Table of Contents

Handbook on the Politics of Regulation

Handbook on the Politics of Regulation

Elgar original reference

Edited by David Levi-Faur

This unique Handbook offers the most up-to-date and comprehensive, state-of-the-art reviews of the politics of regulation. It presents and discusses the core theories and concepts of regulation in response to the rise of the regulatory state and regulatory capitalism, and in the context of the ‘golden age of regulation’. Its eleven sections include forty-eight chapters covering issues as diverse and varied as: theories of regulation; historical perspectives on regulation; regulation of old and new media; risk regulation, enforcement and compliance; better regulation; civil regulation; European regulatory governance; and global regulation. As a whole, it provides an essential point of reference for all those working on the political, social, and economic aspects of regulation.

Chapter 30: Valuing Health and Longevity in Regulatory Analysis: Current Issues and Challenges

Lisa A. Robinson and James K. Hammitt

Subjects: economics and finance, political economy, politics and public policy, political economy, public policy, regulation and governance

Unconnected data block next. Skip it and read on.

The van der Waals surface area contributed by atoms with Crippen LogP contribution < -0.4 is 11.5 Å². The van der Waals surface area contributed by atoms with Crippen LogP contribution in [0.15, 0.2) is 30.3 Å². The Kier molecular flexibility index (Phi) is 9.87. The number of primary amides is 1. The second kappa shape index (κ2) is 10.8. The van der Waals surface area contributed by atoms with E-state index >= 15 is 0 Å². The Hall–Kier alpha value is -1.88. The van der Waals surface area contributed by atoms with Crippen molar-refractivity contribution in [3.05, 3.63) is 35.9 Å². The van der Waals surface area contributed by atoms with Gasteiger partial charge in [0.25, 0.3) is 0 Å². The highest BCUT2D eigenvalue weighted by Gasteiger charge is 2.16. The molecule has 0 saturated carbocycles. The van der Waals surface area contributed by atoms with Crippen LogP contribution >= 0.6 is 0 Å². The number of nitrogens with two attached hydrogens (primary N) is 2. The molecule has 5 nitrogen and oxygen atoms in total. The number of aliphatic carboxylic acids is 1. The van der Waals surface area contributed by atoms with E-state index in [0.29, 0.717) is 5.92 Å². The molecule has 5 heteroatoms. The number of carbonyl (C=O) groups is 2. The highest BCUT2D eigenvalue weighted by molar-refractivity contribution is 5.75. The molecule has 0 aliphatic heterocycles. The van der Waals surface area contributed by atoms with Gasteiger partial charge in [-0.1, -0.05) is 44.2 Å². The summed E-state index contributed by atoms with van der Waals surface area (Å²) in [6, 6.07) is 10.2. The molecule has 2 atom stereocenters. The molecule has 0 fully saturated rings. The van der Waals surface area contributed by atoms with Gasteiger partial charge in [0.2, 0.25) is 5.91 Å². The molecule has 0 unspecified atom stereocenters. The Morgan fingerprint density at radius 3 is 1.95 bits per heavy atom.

Lisa A. Robinson and James K. Hammitt Economic valuation of health risks plays a major role in informing decisions about environmental and health and safety regulations, especially as governments around the world increasingly require assessment of regulatory impacts. Regulatory analysis in some form has been mandated in the United States for over 30 years (OMB 1997) and is gradually being implemented in the OECD member countries (OECD 2009). For regulations designed to reduce the risk of illness, injury, or premature mortality, counting the number of cases averted is an important initial step in understanding the impacts of alternative policies. Such counts do not convey the relative severity of each outcome, however, nor can they be meaningfully aggregated across different types of effects. Taking the next step of valuing health outcomes in monetary terms provides additional useful insights. Valuation is particularly informative when it addresses trade-offs that are similar to those involved in regulatory decisions. Such decisions require choosing whether to devote resources to achieving health risk reductions or whether to allow individuals, firms, or government agencies to use these resources to provide other desirable goods and services. When based on the affected individuals’ willingness to pay (WTP) for risk reductions, monetary valuation indicates their preferences for trading income (or wealth) for health improvements. These values can be used to determine whether the benefits of alternative regulatory actions are likely to be commensurate with their costs, and also to identify which action, if any, is most likely to maximize the net...

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